Negative feedback loop reverses any change back to its set point. For ex, when your internal body temperature rises above 98.6 F, your hypothalamus triggers your dermal blood vessels to dilate and activate sweat glands through sympathetic motor nerves so you can sweat and cool off back to 98.6 F.
Carmelo
Positive feedback loop amplifies a change. For ex, during labor, oxytocin is released continuously in a positive feedback loop from the posterior pituitary gland to stimulate contraction of the myometrium so the baby can come out.
Carmelo
define homeostasis and explain it's importants
Adusei Reply
define the important life processes of humans
Adusei
how the bone marrow transplantation is done?
Tanveer
what is homeostasis
julie Reply
internal temperature of body
Sanket
Homeostasis is the internal constancy in which your body tries to maintain for optimal cellular functioning. For example, your body tries to maintain an internal body temperature of about 98.6F for optimal functioning of your body.
Carmelo
If a prolonged lost of homeostasis occurs, death of the organism will be the outcome.
Carmelo
Another example of homeostasis is that your body tries to maintain a specific blood sugar level, so that your cells can undergo constant cellular respiration and keep you alive.
Carmelo
homeostasis is the fairly constant internal changes of an environment (your internal environment).The temperature of a body must be kept between the range of 37.5°c
raphael
which tissue is more sensitive
Rit Reply
to what?
Lari
myasthenia gravis?
Selva
Myasthenia gravis is an autoimmune disease in which your own antibodies (produced by plasma cells) attack and inhibit nicotinic receptors at the neuromuscular junction.
Carmelo
As a result, acetylcholine will not bind to nicotinic receptors and now action potential is produced on the sarcolema. If no AP is produce, then there is no contraction of the muscle. For a long period of time, this will result in atrophy and muscle weakness.
Carmelo
and no action potential*
Carmelo
explain types of hypertension
Juli Reply
What is bulbar paralysis?
Roshni Reply
how can make penis larger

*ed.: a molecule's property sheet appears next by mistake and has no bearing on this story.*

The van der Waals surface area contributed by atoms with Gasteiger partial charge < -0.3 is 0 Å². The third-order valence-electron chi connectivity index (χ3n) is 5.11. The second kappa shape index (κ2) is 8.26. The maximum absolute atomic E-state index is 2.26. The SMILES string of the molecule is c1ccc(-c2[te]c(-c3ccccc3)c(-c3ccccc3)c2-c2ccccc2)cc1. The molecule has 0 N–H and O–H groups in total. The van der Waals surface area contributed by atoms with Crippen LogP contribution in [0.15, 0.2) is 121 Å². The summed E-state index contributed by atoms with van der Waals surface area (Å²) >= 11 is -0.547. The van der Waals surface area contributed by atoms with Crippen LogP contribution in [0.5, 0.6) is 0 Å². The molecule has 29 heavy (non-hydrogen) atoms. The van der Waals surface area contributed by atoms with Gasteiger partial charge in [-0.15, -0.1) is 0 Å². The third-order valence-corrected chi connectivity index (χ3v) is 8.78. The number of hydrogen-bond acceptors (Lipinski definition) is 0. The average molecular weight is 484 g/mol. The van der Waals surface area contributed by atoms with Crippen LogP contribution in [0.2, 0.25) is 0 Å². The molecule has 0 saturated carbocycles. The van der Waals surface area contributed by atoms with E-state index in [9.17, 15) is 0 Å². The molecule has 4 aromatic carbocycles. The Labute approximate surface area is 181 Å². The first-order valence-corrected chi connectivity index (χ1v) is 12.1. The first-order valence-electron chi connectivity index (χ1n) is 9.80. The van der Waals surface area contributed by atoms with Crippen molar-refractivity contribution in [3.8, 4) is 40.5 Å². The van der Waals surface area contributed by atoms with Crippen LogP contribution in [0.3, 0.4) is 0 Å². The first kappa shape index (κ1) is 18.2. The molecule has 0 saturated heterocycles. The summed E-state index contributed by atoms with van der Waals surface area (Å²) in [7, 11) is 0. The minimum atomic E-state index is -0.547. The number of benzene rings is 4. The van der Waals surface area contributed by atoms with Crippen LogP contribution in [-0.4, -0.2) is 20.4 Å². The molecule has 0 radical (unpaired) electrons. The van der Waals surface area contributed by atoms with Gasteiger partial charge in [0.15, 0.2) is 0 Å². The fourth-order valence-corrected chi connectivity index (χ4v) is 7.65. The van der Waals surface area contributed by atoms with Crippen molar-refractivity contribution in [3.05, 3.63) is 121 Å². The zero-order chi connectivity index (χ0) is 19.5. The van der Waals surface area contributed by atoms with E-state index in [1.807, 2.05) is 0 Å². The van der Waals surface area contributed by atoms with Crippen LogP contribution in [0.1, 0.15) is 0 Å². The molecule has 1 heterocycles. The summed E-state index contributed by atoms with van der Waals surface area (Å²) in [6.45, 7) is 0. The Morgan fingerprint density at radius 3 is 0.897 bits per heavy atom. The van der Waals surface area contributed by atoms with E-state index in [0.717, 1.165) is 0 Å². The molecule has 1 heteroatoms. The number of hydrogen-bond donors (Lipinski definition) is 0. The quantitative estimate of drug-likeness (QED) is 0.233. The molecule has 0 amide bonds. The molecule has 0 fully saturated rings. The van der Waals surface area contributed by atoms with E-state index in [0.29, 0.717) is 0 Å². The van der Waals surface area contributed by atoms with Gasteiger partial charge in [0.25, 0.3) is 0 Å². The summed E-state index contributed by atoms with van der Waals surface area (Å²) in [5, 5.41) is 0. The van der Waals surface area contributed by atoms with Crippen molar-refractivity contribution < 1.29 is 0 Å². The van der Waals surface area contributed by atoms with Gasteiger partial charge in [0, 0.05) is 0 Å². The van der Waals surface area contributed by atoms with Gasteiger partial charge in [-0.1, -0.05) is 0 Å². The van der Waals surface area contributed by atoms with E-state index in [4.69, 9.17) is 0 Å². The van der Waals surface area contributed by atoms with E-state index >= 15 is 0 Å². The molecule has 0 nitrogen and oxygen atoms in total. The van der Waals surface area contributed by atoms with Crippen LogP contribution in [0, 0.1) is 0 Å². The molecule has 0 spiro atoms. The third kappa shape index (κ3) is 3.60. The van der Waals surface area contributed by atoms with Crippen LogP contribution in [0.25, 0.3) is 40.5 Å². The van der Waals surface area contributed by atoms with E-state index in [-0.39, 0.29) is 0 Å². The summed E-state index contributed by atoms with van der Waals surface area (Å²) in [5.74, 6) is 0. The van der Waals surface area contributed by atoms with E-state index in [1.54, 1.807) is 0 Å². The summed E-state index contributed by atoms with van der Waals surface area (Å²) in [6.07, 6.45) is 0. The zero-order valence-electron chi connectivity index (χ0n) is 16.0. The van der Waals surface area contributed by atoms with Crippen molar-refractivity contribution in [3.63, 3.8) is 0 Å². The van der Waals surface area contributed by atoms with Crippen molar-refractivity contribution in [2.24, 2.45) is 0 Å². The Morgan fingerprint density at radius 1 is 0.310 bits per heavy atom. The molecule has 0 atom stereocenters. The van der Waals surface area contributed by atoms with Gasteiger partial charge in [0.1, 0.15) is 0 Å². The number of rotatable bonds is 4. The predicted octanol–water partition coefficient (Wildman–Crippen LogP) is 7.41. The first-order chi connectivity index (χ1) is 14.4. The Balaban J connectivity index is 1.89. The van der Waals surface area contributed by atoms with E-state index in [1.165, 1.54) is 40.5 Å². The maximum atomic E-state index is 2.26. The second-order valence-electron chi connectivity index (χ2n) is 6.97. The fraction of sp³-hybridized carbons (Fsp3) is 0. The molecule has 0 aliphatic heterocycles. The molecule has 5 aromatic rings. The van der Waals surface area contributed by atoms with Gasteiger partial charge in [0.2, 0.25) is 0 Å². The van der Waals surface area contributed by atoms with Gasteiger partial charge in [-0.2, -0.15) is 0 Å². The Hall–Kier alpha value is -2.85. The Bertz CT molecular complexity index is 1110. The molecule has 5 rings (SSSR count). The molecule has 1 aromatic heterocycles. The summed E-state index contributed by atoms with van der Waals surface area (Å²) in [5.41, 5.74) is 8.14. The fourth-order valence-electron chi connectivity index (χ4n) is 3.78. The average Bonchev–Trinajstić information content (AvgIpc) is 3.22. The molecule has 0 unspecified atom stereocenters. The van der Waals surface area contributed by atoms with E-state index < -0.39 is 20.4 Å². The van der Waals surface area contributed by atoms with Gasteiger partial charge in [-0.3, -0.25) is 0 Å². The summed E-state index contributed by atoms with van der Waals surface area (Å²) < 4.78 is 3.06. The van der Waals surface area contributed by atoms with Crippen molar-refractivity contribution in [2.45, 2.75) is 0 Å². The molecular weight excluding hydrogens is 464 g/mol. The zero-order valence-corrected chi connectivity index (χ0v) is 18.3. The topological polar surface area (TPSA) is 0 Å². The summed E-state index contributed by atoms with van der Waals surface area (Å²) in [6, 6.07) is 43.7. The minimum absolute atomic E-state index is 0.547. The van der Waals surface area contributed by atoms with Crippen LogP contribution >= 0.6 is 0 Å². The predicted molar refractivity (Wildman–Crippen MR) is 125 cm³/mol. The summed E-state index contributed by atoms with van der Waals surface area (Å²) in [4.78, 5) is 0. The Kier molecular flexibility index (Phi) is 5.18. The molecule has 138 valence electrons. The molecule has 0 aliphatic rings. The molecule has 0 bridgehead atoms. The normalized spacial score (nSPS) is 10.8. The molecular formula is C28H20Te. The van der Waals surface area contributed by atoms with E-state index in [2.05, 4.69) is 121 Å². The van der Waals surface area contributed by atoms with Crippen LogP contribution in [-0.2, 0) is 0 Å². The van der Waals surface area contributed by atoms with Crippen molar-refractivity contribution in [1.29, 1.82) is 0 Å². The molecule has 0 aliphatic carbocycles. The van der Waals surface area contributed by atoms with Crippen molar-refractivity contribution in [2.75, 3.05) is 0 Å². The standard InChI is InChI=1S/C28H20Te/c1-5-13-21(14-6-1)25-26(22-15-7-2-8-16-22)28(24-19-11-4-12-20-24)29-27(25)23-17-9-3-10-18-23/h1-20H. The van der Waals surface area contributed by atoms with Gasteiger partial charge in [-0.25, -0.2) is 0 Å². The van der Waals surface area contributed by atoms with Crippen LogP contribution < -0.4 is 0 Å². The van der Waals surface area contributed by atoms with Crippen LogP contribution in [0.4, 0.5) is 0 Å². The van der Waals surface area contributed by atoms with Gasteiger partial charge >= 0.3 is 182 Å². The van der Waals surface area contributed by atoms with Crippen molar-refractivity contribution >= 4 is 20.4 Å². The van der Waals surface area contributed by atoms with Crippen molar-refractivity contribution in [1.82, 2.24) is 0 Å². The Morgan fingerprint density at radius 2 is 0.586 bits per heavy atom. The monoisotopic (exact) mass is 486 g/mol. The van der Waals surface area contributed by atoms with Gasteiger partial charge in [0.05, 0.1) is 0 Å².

Marwat Reply
what is the stimuli initiates the control of erythropoiesis?
Ok Reply
oxygen
Liyungu
Erythropoietin, a hormone synthesized and released by the kidneys stimulate erythropoiesis in red bone marrow. When an Individual loses blood (hemorrhage) and the concentration of RBCs or oxygen decreases, erythropoitein will be released.
Carmelo
how lymph is from
Hafsa Reply
Lymph is essentially interstitial fluid that ends up in the lymphatic vessels that didn't go back into the venules. Lymph is composed of the same components as your blood plasma which contains water, solutes, oxygen, CO2, foreign particles such as toxins, bacteria and viruses.
Carmelo
what is the cause of twins
Clarus
The cause of identical twins is when a single fertilized egg undergo mitosis (splits in two) . As a result, both eggs now have the same genetic information, therefore producing two identical twins.
Carmelo
Different twins (fraternal) occurs when two different eggs are ovulated and two different sperm fertilize each egg. As a result, fraternal twins are not genetically identical and can even be opposite sex.
Carmelo
Fraternal twins occurs when two different eggs are ovulated and two different sperm fertilize each egg. As a result, fraternal twins are not genetically identical and can even be opposite sex.
Carmelo
If two eggs are ovulated during ovulation, and two different sperms fertilize each egg then fraternal twins will occur. Fraternal twins are not generically identical and can even be opposite sex.
Carmelo
Fraternal twins occurs when two different eggs are ovulated and two different sperm fertilize each egg. As a result, fraternal twins are not genetically identical and can even be opposite sex.
Carmelo
how structure and function relate to each other?
Garmai
This is a very important rule in Anatomy and Physiology. The structure of a cell, tissue, or organ will tell you a lot about it's function.
Carmelo
For example, simple columnar cells (enterocytes) in the villus present in the duodenum of the small intestine contain microvilli. Microvilli are finger like projections of the cell membrane (produce by the cytoskeleton)that increase the surface area for absorption of nutrients into the enterocytes.
Carmelo
The main role of these enterocytes is to absorb. Therefore, having Microvilli as a structure relates to its function.
Carmelo
@ Carmelo thanks for the answer.
Garmai
welcome
Carmelo
what is the difference between negative feedback loop and positive feedback loop
famuyiwa

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Source:  OpenStax, Anatomy & Physiology. OpenStax CNX. Feb 04, 2016 Download for free at http://legacy.cnx.org/content/col11496/1.8